Americans consume 13 billion quarts of popped popcorn annually or 41 quarts per man, woman and child. It is one of the most wholesome and economical foods available.
According to The Popcorn Institute, approximately 70 percent is eaten in the home (home popped and pre-popped) and about 30 percent outside the home (theaters, stadiums, schools, etc.). Unpopped popcorn accounts for approximately 90 percent of sales for home consumption.
Major popcorn producing states are Illinois, Indiana, Iowa, Kansas, Kentucky, Michigan, Missouri, Nebraska and Ohio.
The peak period for popcorn sales for home consumption is the fall. Sales remain fairly high throughout the winter months then taper off during the spring and summer. Popcorn is a popular snack with all age groups.
Most of the popcorn consumed throughout the world is grown in the United States. Although world-wide sales of popcorn are steadily increasing, Americans consume more popcorn than the citizens of any other country.
Factors influencing popcorn quality include kernel moisture and expansion ratio, processing procedures, home storage and home handling.
To achieve the utmost in popability, the moisture content of popcorn should be from 13 percent to 14.5 percent; 13.5 percent is considered ideal. A moisture content over or under these percentages greatly reduces popability.
Processors consider the minimum expansion ratio for good popcorn to be 35 to 38 to one. However, some of today's improved hybrids will expand over 40 times.
Good popcorn should provide at least 98 percent popped kernels with well under two percent "spinsters" or unpopped kernels. Proper care at the processing level helps to assure this. Processors guard against contamination and other types of kernel damage which could lower popcorn quality.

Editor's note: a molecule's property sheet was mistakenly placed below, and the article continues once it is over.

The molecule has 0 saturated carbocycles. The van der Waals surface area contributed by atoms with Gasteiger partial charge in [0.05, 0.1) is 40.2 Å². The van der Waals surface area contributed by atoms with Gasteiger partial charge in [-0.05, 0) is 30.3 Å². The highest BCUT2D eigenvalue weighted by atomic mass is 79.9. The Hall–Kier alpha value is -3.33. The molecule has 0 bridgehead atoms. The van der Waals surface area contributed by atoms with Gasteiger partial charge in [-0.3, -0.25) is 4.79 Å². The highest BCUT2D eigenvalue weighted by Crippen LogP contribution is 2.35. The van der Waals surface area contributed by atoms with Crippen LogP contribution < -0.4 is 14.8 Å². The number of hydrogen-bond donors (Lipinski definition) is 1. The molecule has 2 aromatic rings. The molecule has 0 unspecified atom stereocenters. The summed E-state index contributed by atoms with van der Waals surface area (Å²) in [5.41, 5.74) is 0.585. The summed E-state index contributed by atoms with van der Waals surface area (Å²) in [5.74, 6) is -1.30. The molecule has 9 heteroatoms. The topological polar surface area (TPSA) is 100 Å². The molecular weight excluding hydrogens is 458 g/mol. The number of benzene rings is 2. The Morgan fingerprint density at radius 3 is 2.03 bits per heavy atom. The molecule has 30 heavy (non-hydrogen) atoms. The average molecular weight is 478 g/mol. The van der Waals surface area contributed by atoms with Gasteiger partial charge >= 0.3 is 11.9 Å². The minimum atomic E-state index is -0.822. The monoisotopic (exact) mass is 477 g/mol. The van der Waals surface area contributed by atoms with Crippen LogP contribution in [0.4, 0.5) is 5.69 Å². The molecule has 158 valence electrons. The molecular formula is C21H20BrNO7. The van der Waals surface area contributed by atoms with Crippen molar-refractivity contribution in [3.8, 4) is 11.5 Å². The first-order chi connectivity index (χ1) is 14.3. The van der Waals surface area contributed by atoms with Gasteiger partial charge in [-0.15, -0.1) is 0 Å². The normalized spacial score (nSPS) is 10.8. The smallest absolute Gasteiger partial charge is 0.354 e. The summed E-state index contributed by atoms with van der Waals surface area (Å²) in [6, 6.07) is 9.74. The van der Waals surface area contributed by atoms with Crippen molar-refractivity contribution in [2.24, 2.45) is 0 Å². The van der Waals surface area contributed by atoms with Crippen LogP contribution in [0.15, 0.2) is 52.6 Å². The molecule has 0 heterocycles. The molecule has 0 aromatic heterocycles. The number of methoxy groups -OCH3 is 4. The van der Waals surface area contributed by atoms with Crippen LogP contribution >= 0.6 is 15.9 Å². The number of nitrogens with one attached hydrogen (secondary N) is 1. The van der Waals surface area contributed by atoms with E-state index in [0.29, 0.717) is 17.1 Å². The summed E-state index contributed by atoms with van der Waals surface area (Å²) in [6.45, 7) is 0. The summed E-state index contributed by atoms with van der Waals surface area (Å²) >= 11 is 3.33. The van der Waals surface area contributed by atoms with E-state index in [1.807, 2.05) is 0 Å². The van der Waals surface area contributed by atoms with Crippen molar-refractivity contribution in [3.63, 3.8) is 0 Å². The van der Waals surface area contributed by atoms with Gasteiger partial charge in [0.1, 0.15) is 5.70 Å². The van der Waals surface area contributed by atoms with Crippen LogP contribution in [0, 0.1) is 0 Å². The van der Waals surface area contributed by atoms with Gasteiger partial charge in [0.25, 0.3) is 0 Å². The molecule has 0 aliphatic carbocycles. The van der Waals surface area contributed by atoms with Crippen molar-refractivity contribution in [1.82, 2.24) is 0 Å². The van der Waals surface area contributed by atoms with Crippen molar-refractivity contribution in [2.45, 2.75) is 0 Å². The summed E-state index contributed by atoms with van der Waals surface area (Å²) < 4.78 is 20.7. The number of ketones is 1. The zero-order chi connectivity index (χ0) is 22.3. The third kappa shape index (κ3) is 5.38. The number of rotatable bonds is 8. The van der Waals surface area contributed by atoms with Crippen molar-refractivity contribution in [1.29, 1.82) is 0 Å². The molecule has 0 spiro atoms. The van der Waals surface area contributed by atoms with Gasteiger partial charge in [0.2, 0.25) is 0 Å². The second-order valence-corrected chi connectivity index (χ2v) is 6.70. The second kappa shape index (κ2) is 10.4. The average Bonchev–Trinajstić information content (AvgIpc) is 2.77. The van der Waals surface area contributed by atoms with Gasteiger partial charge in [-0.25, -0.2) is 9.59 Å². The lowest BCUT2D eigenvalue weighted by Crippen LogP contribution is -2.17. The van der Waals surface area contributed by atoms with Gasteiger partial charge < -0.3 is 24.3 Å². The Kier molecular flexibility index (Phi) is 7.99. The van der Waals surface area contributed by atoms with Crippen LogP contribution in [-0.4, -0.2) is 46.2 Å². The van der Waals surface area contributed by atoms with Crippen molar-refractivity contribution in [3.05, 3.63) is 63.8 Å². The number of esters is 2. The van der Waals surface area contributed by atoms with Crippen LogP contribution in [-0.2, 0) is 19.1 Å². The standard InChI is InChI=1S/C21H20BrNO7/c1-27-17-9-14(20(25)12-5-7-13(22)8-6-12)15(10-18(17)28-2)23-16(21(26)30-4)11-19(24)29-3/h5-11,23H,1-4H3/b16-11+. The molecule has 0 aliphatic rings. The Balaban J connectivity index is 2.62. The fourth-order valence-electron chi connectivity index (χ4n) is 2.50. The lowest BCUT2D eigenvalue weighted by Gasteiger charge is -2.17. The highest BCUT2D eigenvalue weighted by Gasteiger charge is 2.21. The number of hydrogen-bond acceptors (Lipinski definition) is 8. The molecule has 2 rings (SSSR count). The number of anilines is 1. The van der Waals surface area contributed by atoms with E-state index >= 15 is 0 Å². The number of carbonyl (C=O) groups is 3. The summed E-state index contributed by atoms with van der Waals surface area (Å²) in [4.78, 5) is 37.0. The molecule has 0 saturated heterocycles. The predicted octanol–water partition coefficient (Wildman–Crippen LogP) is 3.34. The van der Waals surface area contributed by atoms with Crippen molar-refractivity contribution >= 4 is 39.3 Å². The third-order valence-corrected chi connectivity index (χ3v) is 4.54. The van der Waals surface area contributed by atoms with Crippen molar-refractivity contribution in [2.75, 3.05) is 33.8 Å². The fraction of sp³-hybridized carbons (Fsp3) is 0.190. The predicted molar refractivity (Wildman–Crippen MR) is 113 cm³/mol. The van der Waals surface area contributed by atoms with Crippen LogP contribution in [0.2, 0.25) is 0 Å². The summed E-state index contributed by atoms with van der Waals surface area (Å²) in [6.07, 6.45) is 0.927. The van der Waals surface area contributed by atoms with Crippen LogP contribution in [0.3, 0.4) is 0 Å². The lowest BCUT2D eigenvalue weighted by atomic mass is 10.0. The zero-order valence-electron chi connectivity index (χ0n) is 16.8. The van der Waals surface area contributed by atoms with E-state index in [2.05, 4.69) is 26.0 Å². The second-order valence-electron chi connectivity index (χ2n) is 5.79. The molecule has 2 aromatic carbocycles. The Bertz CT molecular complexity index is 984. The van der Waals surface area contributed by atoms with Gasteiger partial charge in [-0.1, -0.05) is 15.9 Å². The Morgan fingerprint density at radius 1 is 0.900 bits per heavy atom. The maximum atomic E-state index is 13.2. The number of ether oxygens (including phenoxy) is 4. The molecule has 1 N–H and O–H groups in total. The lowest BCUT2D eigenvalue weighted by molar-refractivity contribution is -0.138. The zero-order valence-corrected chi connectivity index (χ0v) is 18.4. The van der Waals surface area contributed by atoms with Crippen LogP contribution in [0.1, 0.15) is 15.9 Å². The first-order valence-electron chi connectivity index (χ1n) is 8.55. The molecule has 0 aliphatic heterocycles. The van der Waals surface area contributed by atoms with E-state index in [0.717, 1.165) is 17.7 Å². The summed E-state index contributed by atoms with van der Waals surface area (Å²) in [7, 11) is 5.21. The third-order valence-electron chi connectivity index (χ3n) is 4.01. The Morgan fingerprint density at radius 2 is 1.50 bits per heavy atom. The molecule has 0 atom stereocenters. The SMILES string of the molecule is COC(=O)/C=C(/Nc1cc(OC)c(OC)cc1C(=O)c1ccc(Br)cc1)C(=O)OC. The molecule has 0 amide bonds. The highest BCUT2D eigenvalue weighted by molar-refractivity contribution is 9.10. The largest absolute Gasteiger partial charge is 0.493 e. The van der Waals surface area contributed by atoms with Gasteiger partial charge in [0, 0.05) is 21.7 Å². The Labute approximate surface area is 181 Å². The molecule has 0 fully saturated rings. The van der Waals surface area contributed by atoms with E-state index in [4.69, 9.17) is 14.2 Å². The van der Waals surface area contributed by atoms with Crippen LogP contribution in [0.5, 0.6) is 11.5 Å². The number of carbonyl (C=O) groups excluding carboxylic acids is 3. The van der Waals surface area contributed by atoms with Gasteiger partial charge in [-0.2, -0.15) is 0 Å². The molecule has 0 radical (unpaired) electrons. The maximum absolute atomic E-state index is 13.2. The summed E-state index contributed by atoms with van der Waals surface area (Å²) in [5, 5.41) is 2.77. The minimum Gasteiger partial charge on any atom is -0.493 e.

Because home storage and handling can affect the moisture content of popcorn -- and therefore the popability -- opened packages of raw kernels should be stored in airtight containers until used. Stay away from storing popcorn in the refrigerator. Air inside a refrigerator contains very little moisture and can cause the popcorn to dry out.
In the early 1980's, microwave popcorn was born into the popcorn family. Today, more than 80% of U.S. consumers’ households own microwaves — that's over 73 million microwaves in homes alone! Outside of the home, people of all ages enjoy the taste of warm, freshly popped popcorn, too. With the time and preparation convenience microwavable popcorn offers, you can see popcorn "poppin' up" as an afternoon snack at work or afterschool, and in dormitories and hotel rooms. Microwavable popcorn also comes in a wide-variety of flavors including low fat, extra butter, and gourmet to satisfy all appetites.
The Popcorn Industry by the Numbers
The Popcorn Board
The Popcorn Board is a non-profit organization funded by U.S. popcorn processors (companies who get popcorn from the field to your store). The Board strives to raise the awareness of U.S. popcorn as a versatile, whole-grain snack via domestic and international marketing efforts.